first night

Blue/Orange

Charlotte Thomas watches Lion Theatre Company tackle some difficult themes in their latest production.

 Blue/Orange, written by Joe Penhall and premiered in 2000, is a sardonic and gripping discourse on race, mental illness and power struggles. It should leave the audience questioning any preconceptions they may have had and Lion Theatre Company’s production achieved this to great effect.

The play opens in the office of Emma (Carrie Gaunt), a young doctor, and her patient Christopher (Wesley Milligan). Christopher is finally going home after his month in psychiatric care however Emma is not sure that he is ready, and wants him sectioned. Robert, the older senior consultant (Ruari Hutchinson), offers his opinion –that Christopher should go home. What ensues is a dynamic wrestle between two different philosophies, stopping at nothing to eliminate a threat – even at the expense of the patient.

The strength of the cast was truly impressive. The three actors gripped the audience’s attention totally for two-and-a-half hours and were consistently strong. Gaunt’s characterisation was meticulous: at no point did I see as much as an eyebrow slip out of character, and the reactions of someone who has been well and truly thrown under the bus were thrilling to watch. A personal highlight was her final outburst to Christopher – making one wonder whether her character as capable of manipulation as the oily Robert. However, the contrast between this and what I believe to be truly filial concern for Christopher was very touching.

Hutchinson, as Robert, presented a strong interpretation of a careerist consultant. The laissez-faire foil to Gaunt’s caution, Hutchinson managed to deeply unsettle me: not just in terms of his character’s opinions and the conviction in them, but that this conviction and commitment to character almost made me begin to believe him. Hutchinson’s deadpan tone worked very well for many of his lines as it served to bring out the humour of the piece, however I would have liked to have heard more variation, due to some lines requiring more than just a sarcastic, smooth delivery to really do justice to the subject matter. There were also moments when I thought Hutchinson could have been quicker delivering his lines, as the play relies so much on a constant flow of ideas and discourse. This being said, the scenes of discussion between Hutchinson and Gaunt were never tedious.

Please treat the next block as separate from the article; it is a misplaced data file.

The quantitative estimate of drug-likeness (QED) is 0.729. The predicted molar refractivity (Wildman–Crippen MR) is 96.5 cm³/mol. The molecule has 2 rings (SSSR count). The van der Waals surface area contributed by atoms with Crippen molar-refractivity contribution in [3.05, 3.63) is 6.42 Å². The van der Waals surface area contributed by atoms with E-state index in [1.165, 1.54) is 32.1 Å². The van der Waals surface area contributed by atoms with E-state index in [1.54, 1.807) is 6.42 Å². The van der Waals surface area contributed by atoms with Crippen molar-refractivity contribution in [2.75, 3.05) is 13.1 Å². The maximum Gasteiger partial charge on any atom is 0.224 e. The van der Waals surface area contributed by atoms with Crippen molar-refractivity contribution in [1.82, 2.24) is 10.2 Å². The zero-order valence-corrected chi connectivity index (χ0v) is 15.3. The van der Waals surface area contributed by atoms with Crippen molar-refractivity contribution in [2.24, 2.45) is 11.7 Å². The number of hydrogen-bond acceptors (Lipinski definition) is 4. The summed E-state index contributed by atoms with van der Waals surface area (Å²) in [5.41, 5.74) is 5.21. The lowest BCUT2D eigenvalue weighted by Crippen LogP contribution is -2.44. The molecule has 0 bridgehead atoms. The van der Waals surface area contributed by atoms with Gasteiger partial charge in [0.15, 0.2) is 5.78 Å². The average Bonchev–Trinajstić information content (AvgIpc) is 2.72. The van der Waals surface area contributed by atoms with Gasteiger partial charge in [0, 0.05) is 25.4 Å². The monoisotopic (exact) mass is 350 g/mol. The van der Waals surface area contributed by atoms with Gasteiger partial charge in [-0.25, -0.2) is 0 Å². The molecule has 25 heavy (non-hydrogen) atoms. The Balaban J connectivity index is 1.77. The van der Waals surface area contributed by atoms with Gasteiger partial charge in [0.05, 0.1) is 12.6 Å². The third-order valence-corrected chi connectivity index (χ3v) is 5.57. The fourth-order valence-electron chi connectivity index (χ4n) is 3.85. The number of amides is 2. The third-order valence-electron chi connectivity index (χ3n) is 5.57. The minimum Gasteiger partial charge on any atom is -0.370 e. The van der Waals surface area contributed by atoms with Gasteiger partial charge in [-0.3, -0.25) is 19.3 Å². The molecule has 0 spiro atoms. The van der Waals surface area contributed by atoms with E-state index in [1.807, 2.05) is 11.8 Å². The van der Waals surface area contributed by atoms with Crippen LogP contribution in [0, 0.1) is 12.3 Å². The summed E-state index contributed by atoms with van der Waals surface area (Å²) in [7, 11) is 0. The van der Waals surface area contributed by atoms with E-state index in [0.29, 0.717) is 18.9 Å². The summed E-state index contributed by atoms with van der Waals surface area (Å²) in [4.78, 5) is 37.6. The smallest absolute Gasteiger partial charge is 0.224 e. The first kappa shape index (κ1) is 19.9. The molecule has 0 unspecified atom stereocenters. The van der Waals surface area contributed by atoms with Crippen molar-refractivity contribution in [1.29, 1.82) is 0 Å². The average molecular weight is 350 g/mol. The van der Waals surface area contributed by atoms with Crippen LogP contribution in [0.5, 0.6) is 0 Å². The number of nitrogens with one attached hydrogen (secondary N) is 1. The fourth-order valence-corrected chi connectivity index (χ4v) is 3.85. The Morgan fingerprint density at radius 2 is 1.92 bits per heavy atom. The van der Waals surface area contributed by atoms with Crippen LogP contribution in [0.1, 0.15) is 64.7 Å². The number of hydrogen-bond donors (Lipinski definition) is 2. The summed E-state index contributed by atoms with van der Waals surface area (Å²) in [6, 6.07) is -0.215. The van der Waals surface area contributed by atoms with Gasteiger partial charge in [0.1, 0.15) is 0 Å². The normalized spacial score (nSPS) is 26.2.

Finally, huge congratulations must to Milligan, playing Christopher. Consistently strong throughout, Milligan displayed an utter commitment to his character. Every facial expression, movement and vocal inflection was perfectly judged, and served to show the audience Christopher’s huge arc of emotion. From intense vulnerability, to volatile anger and frustration, to nonchalance, Milligan excelled. A particularly lasting image for me is that of the two psychiatrists arguing over Christopher in act two: the characterisations of both doctors teamed with Milligan’s confusion served to represent not only the obvious struggle between two disciplines, but also the struggle Christopher faces deciding whose thoughts are whose, and which are his own. In short, Milligan was compelling and utterly convincing in an extremely challenging role.

The decision to stage this play in Caedmon Hall concerned me, due to its notorious acoustics, but this is where LTC’s stroke of genius comes into play. They built their own ‘black box’ on the stage. This made for an incredibly intimate venue which only served to heighten the emotion and drive of the piece. Producers Alice Clarke and Katy McRae deserve recognition for the set and costumes - incredibly naturalistic and very convincing, whilst being subtle enough to allow the actors to shine. Also simple yet effective was the technical design from Alok Kumar. For a show with only one scene change during an act, there is a risk of completely halting the flow. To combat this, Kumar implemented a theme of flashing lights and loud, jarring music, which served to both mask the scene change and up the tension. Finally, I must say huge congratulations to the directorial team of Qasim Salam and Charlie Whitehead. To take a piece of theatre with such complex themes and make it accessible and gripping is a huge achievement. The direction was subtle, yet incredibly effective, creating something which darkly amused, thrilled and shocked in equal measure.

10 March 2016

The views expressed in the reviews and comments on this page are those of the reviewer, and are not representative of the views of DST or Durham University.
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